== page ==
Other popular social options for collaboration are Slack and Workplace by Facebook. Both offer opportunities for one-on-one discussions, meetings and teams. If employees need help with a project or document, these tools offer options for screen sharing, photo taking and more.

Stress relief

While work will never be completely stress-free for most of us, employees who take quick breaks to use social media can decrease stress and increase morale.

Microsoft conducted a study and found that employees felt they were taking mini-vacations when allowed to use Facebook. They were able to return to work refreshed and efficient—a “stay-cation” taken to extremes.

Have a policy in place

If you are going to offer the opportunity for your employees to use social media, even if only using it for a specific purpose, it’s important to have a policy in place. Defining when social media can be used and what sites can be used are good places to start when creating this policy. A sound policy can keep everyone on the same page and prevent overuse so that it doesn’t interfere with work.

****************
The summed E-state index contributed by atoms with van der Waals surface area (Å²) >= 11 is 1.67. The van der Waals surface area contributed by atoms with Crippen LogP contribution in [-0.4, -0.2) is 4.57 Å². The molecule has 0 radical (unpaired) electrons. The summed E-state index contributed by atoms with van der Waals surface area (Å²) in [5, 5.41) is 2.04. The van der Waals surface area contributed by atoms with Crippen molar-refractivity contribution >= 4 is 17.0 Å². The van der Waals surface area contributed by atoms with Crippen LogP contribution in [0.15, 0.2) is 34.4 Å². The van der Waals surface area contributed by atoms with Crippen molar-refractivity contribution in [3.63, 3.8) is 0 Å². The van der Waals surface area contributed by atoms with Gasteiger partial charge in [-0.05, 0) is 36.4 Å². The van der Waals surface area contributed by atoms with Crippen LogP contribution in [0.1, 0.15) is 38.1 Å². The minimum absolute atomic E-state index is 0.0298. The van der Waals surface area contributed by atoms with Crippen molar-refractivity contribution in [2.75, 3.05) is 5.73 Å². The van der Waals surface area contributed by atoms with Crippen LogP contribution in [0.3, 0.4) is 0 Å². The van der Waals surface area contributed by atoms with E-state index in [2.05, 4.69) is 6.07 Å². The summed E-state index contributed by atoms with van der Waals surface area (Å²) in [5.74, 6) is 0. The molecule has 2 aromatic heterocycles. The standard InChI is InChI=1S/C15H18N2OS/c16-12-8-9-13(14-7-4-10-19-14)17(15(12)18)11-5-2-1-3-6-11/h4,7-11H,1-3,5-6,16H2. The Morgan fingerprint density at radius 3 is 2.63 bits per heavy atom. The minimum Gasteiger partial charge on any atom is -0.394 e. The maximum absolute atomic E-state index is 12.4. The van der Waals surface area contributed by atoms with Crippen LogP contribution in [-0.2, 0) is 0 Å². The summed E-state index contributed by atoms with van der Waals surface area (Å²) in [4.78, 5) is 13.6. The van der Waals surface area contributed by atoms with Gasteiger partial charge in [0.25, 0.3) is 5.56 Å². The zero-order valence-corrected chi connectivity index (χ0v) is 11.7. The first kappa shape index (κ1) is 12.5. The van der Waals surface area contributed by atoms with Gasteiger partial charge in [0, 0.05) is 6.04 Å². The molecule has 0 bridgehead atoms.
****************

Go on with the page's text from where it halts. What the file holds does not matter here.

Social media also offers a great way to invest in on-the-job-training, as employees will learn to optimize the use of social media, potentially (or explicitly, as defined in your policy) to your company’s benefit.

And everyone will be happier when your employees are working from the same understanding, rather than sneaking around to use it—because they will. Wasting time on disciplinary action after the fact, rather than regulating it ahead of a slip-up, is just that: a waste of time.

Social media is a great tool for building, maintaining and scaling a business. Not only will it increase collaboration and productivity, but it can help engage employees and create a healthier and happier workplace all around. Social media isn’t going to disappear, so finding helpful ways to use it and make your business benefit from it is a smart choice.

@MaryCLong Mary C. Long is Chief Ghost at Digital Media Ghost. She writes about everything online and is published widely, with a focus on privacy concerns, specifically social sabotage.